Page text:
The women’s football teams of Turkish giants Galatasaray and Fenerbahçe have faced each other for the first time in history within the scope of the United Nations’ “Orange the World” campaign to protest femicides and violence against women in Istanbul late on Dec. 7.
The motto of Turkey’s first women’s football derby, which was played in Galatasaray’s Nef Stadium in front of a huge crowd, was to “End Violence Against Women.”
Among the spectators was Family and Social Services Minister Derya Yanık. “We are here today for a very purposeful organization. Two teams will play a friendly derby which we will be happy to watch,” Yanık said before the match.
Thanking the two teams and their presidents for such an organization to raise awareness, the minister noted, “I hope that these kinds of events will help to lower the gendered discourse in football.”
Fenerbahçe won the match 7-0 with its British forward Shameeka Fishley being the first player making a hat-trick in a women’s football derby.
“Whatever the result is, women win tonight,” Justice Minister Abdulhamit Gül said after the match.
“We are against violence against women. This is an issue beyond politics,” he added and hoped “not to see any violent acts against women anywhere anytime.”
İYİ (Good) Party chair Meral Akşener took a seat at the stands, too. “End violence against women,” she repeated the match’s slogan at the beginning of her speech after the match.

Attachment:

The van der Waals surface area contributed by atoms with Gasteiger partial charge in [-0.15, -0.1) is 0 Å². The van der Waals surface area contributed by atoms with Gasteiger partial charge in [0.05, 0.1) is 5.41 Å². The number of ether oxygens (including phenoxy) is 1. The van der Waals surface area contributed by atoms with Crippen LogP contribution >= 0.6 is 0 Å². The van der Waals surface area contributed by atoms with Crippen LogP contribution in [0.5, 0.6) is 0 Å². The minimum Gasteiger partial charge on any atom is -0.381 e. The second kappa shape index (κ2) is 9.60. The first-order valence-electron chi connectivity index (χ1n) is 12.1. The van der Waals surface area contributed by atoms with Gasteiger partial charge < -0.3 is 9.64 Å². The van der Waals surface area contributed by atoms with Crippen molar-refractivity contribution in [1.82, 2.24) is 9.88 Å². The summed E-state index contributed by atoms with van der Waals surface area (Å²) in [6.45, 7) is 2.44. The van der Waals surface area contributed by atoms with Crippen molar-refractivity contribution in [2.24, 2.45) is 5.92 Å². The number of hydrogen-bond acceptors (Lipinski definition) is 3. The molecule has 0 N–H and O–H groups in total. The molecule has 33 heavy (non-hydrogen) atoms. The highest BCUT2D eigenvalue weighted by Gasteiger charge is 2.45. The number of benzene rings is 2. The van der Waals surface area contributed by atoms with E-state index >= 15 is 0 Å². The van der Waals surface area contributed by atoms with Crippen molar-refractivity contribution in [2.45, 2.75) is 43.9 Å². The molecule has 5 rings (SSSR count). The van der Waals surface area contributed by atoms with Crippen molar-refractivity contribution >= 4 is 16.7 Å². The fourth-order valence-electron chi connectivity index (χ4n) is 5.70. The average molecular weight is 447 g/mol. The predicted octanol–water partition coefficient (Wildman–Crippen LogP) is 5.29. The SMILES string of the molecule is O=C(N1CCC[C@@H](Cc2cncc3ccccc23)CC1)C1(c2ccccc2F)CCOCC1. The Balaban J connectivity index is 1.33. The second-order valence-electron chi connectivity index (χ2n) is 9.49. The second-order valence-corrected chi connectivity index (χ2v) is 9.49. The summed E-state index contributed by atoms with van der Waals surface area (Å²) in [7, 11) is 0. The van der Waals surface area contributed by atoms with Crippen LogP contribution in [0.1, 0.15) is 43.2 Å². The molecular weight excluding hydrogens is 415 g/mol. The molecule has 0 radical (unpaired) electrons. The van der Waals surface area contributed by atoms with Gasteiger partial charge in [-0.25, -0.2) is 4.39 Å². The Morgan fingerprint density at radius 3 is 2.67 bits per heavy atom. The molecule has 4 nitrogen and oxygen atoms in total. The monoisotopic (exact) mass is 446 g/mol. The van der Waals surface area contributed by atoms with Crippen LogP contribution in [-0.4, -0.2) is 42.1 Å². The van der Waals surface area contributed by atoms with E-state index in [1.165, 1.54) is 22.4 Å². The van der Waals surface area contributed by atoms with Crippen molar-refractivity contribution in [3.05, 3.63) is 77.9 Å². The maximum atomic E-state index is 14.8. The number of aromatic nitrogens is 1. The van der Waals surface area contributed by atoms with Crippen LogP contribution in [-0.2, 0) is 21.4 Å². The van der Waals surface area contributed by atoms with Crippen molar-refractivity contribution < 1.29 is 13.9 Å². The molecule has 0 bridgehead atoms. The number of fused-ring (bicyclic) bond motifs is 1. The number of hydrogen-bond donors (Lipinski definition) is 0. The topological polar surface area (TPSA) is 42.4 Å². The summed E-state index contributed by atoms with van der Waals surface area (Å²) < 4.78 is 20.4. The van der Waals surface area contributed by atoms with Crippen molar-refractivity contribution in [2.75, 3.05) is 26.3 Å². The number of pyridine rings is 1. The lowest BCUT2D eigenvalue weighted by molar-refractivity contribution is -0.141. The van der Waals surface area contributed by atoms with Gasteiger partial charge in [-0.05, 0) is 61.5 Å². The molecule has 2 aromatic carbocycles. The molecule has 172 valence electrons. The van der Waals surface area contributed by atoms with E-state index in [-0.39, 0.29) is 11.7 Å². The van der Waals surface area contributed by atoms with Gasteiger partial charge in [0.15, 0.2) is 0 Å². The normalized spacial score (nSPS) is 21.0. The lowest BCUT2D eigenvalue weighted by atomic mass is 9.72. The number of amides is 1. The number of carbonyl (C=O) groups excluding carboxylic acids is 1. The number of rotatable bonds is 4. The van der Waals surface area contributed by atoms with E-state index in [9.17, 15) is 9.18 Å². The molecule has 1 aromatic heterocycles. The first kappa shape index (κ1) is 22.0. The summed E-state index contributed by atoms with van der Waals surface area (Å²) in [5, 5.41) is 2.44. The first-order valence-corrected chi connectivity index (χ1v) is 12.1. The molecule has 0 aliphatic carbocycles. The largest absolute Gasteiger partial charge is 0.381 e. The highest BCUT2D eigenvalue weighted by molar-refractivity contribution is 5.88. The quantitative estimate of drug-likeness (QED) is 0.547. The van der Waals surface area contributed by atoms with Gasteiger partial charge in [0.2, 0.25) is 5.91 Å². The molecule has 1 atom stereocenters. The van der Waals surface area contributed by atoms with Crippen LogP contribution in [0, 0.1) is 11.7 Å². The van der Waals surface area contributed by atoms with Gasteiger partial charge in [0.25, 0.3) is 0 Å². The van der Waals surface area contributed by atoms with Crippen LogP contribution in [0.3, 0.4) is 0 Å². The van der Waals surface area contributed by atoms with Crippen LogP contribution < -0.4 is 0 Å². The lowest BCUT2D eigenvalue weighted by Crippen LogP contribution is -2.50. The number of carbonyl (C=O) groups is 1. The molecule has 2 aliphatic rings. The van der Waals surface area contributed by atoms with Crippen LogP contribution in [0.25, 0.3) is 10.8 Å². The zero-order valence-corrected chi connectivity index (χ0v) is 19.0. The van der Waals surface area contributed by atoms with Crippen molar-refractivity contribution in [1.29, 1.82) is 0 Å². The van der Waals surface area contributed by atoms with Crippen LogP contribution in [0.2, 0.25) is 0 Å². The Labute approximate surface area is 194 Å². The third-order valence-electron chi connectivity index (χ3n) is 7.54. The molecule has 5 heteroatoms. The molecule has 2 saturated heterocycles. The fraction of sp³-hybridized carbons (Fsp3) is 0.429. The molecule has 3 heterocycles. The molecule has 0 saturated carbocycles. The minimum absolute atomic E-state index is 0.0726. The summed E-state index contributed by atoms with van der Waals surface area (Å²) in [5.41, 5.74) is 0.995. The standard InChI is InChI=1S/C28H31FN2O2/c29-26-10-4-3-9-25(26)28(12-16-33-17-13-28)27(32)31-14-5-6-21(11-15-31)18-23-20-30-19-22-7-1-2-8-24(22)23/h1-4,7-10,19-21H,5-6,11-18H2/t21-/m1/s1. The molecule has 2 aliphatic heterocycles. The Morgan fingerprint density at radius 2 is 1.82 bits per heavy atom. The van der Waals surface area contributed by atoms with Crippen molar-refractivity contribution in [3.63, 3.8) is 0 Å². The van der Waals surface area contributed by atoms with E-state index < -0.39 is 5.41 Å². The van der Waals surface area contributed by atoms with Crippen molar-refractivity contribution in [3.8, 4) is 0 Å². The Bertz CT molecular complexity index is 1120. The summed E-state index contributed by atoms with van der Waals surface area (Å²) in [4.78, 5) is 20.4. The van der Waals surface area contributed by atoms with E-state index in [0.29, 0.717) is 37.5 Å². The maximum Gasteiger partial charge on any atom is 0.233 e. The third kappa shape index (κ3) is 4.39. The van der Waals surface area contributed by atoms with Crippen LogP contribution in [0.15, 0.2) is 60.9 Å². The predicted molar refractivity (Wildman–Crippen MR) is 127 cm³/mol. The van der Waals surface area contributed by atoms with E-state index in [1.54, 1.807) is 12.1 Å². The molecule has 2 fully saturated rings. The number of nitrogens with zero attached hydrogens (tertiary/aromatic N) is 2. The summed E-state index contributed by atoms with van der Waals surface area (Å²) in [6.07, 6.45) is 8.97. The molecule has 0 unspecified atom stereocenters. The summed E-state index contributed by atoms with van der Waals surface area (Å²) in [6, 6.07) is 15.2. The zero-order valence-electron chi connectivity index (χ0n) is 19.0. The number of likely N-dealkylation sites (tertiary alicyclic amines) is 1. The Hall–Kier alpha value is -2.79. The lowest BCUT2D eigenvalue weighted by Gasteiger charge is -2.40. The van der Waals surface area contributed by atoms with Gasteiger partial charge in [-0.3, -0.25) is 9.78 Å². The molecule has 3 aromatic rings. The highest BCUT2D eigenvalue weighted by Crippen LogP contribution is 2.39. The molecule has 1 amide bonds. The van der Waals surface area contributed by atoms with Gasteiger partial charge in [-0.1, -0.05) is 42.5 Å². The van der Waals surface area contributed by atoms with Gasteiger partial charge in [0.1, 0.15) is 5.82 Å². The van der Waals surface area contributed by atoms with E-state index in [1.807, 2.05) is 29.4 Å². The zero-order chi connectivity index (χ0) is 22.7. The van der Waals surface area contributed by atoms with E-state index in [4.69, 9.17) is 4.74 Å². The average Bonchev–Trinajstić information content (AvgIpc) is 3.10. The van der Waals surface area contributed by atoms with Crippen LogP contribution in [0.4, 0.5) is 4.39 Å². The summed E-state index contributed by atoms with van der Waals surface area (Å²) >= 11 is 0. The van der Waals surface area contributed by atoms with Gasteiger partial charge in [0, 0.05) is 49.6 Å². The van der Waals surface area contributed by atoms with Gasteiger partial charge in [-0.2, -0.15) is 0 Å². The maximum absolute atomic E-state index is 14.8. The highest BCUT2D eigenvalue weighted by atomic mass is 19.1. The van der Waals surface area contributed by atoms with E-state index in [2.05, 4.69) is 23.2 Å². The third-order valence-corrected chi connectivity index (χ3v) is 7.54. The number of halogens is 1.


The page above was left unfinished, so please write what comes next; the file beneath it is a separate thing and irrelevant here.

“I hope this friendly match would be a good example against all kinds of discrimination in the country,” she said.“I wished the match finished with a draw,” she remarked jokingly.
Berdan Bozkurt, a scorer for the Yellow Canaries, dedicated their victory to “all girls and women of the country.”
Fatma Kara, another Fenerbahçe player, remarked on the importance of two giants’ establishing women’s football teams rather than the result of the match. “This is the first time that women teams play in front of such a big crowd. The score is not important,” she stated.
Fenerbahçe’s coach Nihan Su was excited while speaking after the match. “Historical night. I cannot describe my feelings,” she could only say after thanking her team and the fans.
Galatasaray was more on the “reproaching side.” The Lions’ coach Nurcan Çelik criticized the referee for showing a red card to a Galatasaray player at the fifth minute of the game.
“The score did not fit the meaning of the night. We fell victim to the referee. In a friendly match, she should not send my player out at the beginning of the match,” Çelik stated.
Çelik also targeted Fenerbahçe for the heavy defeat, saying, “If our opponent’s player was out at the fifth minute, we would not act like the same.”
Turkish Women’s Football League was first established in 1993. Some 16 teams competed until 2003. After a three-year break, the league started again in 2006.
The organization has given its second break in the 2019-2020 season due to the pandemic. With the help of the sponsors, the league is back in the 2021-2022 season with 24 teams, including Galatasaray, Fenerbahçe, Beşiktaş and Trabzonspor.
Fenerbahçe established its women’s team three months ago to support the league while Galatasaray’s history in women’s football goes way behind.
The Lions formed a women’s team in 2011 and competed in the league until 2016, the year the administration was no longer in a position to finance. The team was reformed again in September after the giant’s new president, Burak Elmas, was elected.T
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